So this came up at the bogleheads, that is more than 4%, but also she's going to have so much, 

something like the four percent. Really, that rule never can be used in practice just because no one actually spends a constant amount from their portfolio every year. You always have to deal with the fact that we're not doing anything complicated here. She always wants to spend $95,000 but at some point Social Security is going to kick in for her and also taxes are going to go on top of that. And if she doesn't have constant taxes every year there's no constant distribution amount from her investments.

She does have a nice smooth spending goal, but taxes go on top of that and then at some point Social Security will come into play. If she claims that, that's our primary insurance amount. Her full retirement age is 67.  So if she claims at 62 she'll get $21,000 a year from Social Security. If she claims at age 70 she'll get $37,200 a year from Social Security.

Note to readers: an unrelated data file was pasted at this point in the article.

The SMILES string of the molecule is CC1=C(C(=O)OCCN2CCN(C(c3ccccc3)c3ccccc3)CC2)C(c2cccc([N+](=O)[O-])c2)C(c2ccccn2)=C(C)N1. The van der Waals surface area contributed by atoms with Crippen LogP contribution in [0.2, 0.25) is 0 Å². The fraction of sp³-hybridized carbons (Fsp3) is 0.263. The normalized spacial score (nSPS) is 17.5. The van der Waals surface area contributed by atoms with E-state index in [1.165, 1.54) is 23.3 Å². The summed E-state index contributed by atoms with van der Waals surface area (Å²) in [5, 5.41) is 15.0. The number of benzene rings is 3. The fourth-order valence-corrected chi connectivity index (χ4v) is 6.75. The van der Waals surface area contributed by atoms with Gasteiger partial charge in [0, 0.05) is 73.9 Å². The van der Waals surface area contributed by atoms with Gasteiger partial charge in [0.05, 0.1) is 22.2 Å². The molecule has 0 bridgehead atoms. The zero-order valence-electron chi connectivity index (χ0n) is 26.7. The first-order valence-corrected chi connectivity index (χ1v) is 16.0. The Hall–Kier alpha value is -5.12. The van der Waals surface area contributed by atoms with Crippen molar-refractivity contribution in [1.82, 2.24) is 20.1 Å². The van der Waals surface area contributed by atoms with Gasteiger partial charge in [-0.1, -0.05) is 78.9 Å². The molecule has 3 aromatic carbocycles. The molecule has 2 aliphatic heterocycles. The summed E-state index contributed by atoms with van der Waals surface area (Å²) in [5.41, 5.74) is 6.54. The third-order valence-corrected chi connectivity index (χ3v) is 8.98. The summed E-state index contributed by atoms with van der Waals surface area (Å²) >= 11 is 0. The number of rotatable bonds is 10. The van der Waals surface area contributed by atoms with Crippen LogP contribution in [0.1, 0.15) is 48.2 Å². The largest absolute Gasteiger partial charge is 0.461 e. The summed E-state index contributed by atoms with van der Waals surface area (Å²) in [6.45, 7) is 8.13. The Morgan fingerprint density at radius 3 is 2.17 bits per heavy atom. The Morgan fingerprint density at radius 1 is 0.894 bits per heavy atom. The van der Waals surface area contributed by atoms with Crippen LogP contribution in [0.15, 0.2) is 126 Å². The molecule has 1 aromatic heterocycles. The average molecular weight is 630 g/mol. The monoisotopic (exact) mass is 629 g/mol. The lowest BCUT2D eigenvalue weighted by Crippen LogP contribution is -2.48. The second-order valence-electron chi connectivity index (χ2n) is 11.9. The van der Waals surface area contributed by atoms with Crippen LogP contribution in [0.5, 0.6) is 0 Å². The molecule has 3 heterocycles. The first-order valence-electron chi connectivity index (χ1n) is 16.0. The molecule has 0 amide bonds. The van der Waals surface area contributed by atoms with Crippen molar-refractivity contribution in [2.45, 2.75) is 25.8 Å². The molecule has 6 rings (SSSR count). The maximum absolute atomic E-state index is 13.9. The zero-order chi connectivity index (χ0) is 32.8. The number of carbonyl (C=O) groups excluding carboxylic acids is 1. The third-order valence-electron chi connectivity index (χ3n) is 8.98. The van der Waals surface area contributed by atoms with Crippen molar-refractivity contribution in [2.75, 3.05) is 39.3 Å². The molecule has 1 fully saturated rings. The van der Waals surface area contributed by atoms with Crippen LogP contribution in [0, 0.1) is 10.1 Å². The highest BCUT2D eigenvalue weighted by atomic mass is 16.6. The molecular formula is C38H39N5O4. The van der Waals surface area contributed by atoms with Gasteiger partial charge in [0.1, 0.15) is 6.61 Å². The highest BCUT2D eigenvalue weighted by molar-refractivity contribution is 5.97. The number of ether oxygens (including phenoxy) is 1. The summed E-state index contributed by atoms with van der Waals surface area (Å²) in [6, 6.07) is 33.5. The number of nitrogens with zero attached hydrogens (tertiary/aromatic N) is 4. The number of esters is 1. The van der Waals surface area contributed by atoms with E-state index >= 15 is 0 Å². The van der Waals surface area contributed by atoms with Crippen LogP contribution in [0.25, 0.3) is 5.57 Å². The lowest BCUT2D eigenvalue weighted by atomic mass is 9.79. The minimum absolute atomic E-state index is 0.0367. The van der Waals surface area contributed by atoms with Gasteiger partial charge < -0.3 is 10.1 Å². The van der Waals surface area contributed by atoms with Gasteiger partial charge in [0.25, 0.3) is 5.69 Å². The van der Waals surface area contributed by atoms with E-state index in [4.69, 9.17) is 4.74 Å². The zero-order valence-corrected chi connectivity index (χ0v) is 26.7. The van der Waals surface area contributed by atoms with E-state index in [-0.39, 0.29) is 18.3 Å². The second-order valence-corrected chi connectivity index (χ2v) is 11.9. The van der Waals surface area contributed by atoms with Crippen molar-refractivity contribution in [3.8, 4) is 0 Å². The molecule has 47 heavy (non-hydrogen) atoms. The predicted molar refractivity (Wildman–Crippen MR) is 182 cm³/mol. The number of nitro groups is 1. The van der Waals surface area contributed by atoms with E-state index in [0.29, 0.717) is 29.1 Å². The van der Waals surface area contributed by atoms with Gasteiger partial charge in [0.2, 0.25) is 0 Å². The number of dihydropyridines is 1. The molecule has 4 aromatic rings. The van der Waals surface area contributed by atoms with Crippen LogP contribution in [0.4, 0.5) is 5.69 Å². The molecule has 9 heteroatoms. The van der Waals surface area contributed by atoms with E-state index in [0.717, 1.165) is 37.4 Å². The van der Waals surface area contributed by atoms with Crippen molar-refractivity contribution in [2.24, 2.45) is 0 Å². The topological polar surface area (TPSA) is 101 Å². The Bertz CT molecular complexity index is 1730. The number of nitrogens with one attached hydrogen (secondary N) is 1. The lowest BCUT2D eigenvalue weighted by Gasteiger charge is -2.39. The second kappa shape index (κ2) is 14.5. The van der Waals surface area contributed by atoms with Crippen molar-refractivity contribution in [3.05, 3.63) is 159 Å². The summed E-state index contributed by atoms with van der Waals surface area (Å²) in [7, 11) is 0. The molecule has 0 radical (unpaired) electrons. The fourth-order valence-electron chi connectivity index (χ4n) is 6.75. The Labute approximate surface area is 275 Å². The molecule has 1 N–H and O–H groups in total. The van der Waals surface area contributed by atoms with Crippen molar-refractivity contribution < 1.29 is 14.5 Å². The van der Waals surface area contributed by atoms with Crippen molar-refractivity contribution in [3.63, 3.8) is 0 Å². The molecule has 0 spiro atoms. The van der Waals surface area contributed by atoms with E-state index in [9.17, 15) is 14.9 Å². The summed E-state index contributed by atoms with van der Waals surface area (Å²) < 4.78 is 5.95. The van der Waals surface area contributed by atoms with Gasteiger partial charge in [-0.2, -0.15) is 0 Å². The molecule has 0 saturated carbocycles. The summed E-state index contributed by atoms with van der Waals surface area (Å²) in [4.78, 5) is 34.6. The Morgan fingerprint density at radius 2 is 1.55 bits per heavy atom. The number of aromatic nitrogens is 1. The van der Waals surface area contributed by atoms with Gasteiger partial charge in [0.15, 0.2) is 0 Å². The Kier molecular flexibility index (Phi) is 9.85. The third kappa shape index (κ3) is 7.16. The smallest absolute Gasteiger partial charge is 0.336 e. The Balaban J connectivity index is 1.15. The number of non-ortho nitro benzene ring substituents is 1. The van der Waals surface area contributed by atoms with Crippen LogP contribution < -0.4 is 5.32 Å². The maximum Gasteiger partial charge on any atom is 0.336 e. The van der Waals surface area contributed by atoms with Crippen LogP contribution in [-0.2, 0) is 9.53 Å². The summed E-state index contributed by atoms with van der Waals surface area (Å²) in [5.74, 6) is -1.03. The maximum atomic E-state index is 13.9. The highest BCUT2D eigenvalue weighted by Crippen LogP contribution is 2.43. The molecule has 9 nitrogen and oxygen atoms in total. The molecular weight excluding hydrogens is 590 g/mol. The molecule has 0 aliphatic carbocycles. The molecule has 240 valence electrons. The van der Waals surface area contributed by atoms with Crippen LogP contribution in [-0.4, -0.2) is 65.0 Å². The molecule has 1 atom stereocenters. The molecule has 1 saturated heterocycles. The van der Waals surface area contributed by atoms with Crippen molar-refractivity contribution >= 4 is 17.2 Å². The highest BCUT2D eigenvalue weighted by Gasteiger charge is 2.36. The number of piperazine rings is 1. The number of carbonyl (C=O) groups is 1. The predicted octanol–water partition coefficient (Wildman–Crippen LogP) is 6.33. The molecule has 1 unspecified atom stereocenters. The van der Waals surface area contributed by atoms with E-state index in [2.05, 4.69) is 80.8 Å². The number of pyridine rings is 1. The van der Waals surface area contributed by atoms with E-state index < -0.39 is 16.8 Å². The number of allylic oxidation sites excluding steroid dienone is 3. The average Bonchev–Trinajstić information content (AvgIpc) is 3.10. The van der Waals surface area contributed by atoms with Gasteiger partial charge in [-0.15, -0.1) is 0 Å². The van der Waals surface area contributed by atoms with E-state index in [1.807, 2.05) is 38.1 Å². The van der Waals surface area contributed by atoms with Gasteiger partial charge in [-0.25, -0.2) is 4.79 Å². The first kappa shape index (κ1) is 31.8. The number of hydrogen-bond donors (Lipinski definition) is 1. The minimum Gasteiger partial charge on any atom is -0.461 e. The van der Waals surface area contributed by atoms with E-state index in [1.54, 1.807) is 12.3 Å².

Now there's five strategies I do look at in the book chapter, and for this we'll focus on one and five, the first and the last. But let me just walk through these. The first strategy. She's going to claim Social Security at 62 and she'll follow that taxable, tax deferred, tax-free distribution strategy. Her money, she'll be able to meet that spending goal for 28.99 years. Then her money runs out. No more investment assets and then she'll continue to have Social Security at $21,000. 

Now strategy number two. She doesn't change her tax strategy, but if she just delays Social Security until 70 that will increase 1.86 years on to her portfolio longevity, her money will last 1.86 years longer. Okay, and that's the benefit of delaying Social Security.